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George Cohen

The passing of George Cohen was certainly felt by all Fulham supporters and beyond.

We only have 11 World Cup winners and of them – George – was the only one-club man, totting up 450+ games for the Cottagers between 1959 and 1968.

Fulham, in terms of trophies, are not one of the most successful London clubs but we can claim a World Cup winner which Arsenal, Chelsea and Spurs cannot.

George was a fine right back.

He had speed and a cross, albeit often somewhat wayward, but also a remarkable positional sense and a strong tackle.

I never saw him in his prime but I do recall a comeback game – I think it was against Carlisle – in the old Second Division when, to an exultant Cottage crowd, he flew down the wing in his trademark  overlapping run.

He never overcame an injury sustained against Liverpool and could not even take part in his testimonial because of pleurisy.

He did not moan – George was not that sort – even during the three bouts of cancer which he beat, the death of his brother (and father of another World Cup winner rugby player Ben) – and  a reverse in his property business that caused him to sell his World Cup medal to Fulham, where it proudly is exhibited together with his statue.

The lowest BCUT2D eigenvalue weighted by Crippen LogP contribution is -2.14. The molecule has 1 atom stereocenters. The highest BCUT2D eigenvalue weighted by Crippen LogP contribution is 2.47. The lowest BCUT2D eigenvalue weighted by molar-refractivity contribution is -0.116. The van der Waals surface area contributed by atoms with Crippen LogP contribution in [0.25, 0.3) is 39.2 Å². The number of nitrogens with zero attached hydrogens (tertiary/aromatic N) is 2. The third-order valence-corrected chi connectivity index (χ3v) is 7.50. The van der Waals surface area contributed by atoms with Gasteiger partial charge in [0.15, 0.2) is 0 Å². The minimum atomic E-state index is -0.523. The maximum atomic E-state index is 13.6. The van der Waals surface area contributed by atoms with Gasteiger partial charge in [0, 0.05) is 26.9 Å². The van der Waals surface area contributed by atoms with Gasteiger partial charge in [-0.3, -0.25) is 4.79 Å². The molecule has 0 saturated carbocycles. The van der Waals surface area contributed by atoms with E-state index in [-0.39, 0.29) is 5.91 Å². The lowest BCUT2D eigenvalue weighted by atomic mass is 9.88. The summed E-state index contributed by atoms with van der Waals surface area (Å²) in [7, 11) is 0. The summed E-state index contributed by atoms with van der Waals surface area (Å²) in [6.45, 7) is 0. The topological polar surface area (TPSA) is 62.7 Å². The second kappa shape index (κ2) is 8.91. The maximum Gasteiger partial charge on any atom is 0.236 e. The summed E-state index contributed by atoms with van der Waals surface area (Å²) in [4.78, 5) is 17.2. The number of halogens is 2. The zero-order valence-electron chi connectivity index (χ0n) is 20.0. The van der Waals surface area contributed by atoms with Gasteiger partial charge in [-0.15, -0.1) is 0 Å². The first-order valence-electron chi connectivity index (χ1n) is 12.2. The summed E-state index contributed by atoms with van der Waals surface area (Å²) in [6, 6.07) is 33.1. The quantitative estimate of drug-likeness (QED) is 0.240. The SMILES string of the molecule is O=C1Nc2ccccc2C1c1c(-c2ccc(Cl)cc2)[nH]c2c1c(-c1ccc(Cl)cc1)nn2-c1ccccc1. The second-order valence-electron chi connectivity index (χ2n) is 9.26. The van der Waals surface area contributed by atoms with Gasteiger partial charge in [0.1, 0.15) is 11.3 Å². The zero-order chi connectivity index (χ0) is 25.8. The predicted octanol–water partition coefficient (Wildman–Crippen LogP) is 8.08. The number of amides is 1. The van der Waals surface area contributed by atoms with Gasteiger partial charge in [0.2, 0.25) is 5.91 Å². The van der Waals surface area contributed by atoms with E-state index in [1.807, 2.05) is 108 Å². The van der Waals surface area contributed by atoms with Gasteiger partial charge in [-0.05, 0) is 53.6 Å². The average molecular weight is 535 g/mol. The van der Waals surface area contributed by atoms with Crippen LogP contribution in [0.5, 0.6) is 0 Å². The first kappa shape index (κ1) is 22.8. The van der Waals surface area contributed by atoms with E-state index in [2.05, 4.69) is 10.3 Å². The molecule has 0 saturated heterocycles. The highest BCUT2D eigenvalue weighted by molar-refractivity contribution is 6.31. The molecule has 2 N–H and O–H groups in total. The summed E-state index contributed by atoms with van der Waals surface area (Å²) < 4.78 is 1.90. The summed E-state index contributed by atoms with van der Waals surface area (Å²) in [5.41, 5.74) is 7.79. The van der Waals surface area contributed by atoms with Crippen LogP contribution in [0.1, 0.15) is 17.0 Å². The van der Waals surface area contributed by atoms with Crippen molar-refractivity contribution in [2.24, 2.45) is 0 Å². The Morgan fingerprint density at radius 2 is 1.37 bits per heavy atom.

He was especially close to Alf Ramsey – another fine right back.

He was no admirer of the modern wing-back style – “I don’t mind the attacking, but they give away too much real estate defensively …” he would say.

George mastered all the arts of defending and in an era of excellent right backs, like Jimmy Armfield and Ken Shellito, George was the England regular.

When you talk to his fellow players, the admiration is unconditional but they always would say how hard he could be. When it got nasty against Argentina in the 1966 World Cup quarter final he “did” one of them right in front of the Royal  Box.

No tribute would be complete without a reference to his lovely wife Daphne.

He once said to me “I am only prepared to come back in a second life if I can remarry Daphne”.

He was bubbly, good fun and concerned with no ego.

He might have been one of the unsung heroes of 1966 … but not by us Fulham supporters.